Gerry had a career as a maintenance and repair technician before his brain injury. He was a natural leader who was able to interpret blueprints, perform all aspects of maintenance and yard care, and had a successful business of his own.
After his brain injury in 2015, he found that self-employment was very diﬃcult. Symptoms like fatigue and memory issues were taking over his abilities. Today, with the support of the South Okanagan Similkameen Brain injury Society (SOSBIS), Gerry is learning how to cope with the fatigue which once reduced processing time, and caused troubles with problem solving, storing, and retrieving information.
He is learning how important it is to listen to his body if he’s really tired in the afternoon. Allowing himself more time to rest and recover each time the fatigue becomes overwhelming has helped him so much. He now knows that planning and pacing himself are key components in preventing fatigue from happening.
We asked Gerry to talk a bit about himself, and the Vocation Employment Program that the Brain Injury Alliance funds. How does your brain injury aﬀect your health?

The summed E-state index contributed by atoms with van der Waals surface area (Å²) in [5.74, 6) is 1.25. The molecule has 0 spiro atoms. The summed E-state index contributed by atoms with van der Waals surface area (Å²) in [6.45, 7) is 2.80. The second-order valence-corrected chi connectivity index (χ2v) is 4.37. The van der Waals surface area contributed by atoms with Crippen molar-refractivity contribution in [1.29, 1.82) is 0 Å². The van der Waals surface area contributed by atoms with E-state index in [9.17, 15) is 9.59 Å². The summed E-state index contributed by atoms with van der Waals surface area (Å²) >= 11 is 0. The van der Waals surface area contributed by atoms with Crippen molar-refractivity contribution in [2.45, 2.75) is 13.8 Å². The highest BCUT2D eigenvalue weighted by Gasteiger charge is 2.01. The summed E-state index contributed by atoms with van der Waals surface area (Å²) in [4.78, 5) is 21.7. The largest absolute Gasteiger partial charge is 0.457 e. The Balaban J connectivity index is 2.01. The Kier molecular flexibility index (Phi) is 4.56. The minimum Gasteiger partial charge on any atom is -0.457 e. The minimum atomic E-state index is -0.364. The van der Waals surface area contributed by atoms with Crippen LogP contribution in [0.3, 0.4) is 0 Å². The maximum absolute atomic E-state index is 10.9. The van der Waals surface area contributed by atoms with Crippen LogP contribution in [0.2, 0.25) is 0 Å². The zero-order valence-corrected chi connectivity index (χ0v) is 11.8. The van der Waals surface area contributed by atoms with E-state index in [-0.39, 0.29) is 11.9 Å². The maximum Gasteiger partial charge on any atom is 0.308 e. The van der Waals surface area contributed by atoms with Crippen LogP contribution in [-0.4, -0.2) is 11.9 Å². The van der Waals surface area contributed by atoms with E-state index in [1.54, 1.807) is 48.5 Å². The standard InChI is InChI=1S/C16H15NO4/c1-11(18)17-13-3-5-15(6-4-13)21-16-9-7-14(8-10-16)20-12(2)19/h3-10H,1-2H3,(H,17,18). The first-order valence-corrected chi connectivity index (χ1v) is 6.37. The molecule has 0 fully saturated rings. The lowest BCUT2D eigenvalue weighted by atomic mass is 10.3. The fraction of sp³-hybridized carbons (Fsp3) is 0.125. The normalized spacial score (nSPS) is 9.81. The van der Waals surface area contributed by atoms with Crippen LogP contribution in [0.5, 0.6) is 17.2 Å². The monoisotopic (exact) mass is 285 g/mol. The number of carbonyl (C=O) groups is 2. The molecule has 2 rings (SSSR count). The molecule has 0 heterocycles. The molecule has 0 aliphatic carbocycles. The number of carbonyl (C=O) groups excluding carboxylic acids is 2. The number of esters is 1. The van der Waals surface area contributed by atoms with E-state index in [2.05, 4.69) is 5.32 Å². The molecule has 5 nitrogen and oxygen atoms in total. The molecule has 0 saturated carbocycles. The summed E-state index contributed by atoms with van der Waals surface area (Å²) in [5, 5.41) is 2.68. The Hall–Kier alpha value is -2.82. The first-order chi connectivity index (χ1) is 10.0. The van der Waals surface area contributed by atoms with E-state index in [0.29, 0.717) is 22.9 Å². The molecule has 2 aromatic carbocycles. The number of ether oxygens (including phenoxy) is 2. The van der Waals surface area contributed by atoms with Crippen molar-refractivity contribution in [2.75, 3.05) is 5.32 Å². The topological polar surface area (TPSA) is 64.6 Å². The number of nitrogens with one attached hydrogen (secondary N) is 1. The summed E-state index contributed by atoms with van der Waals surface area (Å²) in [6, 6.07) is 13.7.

In the last year and a half I have had several epileptic seizures that resulted in a brain injury with symptoms including memory loss and fatigue.
How did the brain injury change your life?
It changed every aspect of my life. I had my own business as a maintenance worker, ﬁxing all kind of things in and around people’s houses. Since my brain injury, I have memory problems; remembering things and executing tasks takes me much longer. Before I was able to do most things automatically, but now I have to think about each step that needs done. It has really aﬀected my self-conﬁdence.
Can you tell us a little bit more about the brain injury employment program you’re involved in?
My case manager told me about the employment program as an opportunity to get back into the work process. I was very excited about it, and I recently started painting some suites. In one way it feels like starting all over again, but when I’m painting, I experience that I’m still able to do the work. And, because there is no pressure or stress, I have time to bring back my skills and qualities.
How does the program beneﬁt you?
Despite my brain injury, I still want to be the same person as I was before, and being able to work again helps me to draw back that old Gerry. With the help of SOSBIS my mood has improved, I’m building up my self-worth, and I’m gaining conﬁdence that one day I will have my own maintenance business again. I sincerely thank SOSBIS, the Alliance, and the government for making this program available.